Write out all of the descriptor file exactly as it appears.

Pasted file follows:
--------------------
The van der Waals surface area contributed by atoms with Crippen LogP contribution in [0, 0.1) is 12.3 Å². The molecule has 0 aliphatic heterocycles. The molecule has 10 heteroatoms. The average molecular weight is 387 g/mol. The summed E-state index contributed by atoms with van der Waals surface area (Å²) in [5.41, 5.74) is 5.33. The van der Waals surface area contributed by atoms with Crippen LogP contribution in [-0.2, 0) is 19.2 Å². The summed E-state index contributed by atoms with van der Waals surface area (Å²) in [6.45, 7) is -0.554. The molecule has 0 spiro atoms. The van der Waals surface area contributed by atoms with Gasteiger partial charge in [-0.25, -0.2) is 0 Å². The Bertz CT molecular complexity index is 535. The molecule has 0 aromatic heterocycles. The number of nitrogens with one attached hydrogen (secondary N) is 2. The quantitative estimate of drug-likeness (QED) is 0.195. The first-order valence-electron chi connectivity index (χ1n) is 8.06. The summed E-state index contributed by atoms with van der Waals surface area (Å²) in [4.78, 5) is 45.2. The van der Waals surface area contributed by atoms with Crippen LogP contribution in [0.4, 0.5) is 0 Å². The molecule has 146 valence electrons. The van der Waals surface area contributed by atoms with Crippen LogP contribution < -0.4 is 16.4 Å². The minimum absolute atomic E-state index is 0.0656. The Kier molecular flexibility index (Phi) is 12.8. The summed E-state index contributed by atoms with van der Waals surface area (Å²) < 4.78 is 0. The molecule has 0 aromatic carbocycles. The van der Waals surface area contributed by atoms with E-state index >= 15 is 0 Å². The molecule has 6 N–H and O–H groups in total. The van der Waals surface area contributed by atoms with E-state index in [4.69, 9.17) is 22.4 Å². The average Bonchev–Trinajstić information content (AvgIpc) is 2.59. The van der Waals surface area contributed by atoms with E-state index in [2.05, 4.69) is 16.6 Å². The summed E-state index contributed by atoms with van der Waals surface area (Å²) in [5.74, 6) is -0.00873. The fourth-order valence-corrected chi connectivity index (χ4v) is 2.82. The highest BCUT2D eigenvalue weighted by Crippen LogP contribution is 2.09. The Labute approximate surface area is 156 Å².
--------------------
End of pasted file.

The van der Waals surface area contributed by atoms with Crippen LogP contribution in [0, 0.1) is 12.3 Å². The molecule has 0 aliphatic heterocycles. The molecule has 10 heteroatoms. The average molecular weight is 387 g/mol. The summed E-state index contributed by atoms with van der Waals surface area (Å²) in [5.41, 5.74) is 5.33. The van der Waals surface area contributed by atoms with Crippen LogP contribution in [-0.2, 0) is 19.2 Å². The summed E-state index contributed by atoms with van der Waals surface area (Å²) in [6.45, 7) is -0.554. The molecule has 0 spiro atoms. The van der Waals surface area contributed by atoms with Gasteiger partial charge in [-0.25, -0.2) is 0 Å². The Bertz CT molecular complexity index is 535. The molecule has 0 aromatic heterocycles. The number of nitrogens with one attached hydrogen (secondary N) is 2. The quantitative estimate of drug-likeness (QED) is 0.195. The first-order valence-electron chi connectivity index (χ1n) is 8.06. The summed E-state index contributed by atoms with van der Waals surface area (Å²) in [4.78, 5) is 45.2. The van der Waals surface area contributed by atoms with Crippen LogP contribution in [0.4, 0.5) is 0 Å². The molecule has 146 valence electrons. The van der Waals surface area contributed by atoms with Crippen LogP contribution < -0.4 is 16.4 Å². The minimum absolute atomic E-state index is 0.0656. The Kier molecular flexibility index (Phi) is 12.8. The summed E-state index contributed by atoms with van der Waals surface area (Å²) < 4.78 is 0. The molecule has 0 aromatic carbocycles. The van der Waals surface area contributed by atoms with E-state index >= 15 is 0 Å². The molecule has 6 N–H and O–H groups in total. The van der Waals surface area contributed by atoms with E-state index in [4.69, 9.17) is 22.4 Å². The average Bonchev–Trinajstić information content (AvgIpc) is 2.59. The van der Waals surface area contributed by atoms with E-state index in [2.05, 4.69) is 16.6 Å². The summed E-state index contributed by atoms with van der Waals surface area (Å²) in [5.74, 6) is -0.00873. The fourth-order valence-corrected chi connectivity index (χ4v) is 2.82. The highest BCUT2D eigenvalue weighted by Crippen LogP contribution is 2.09. The Labute approximate surface area is 156 Å².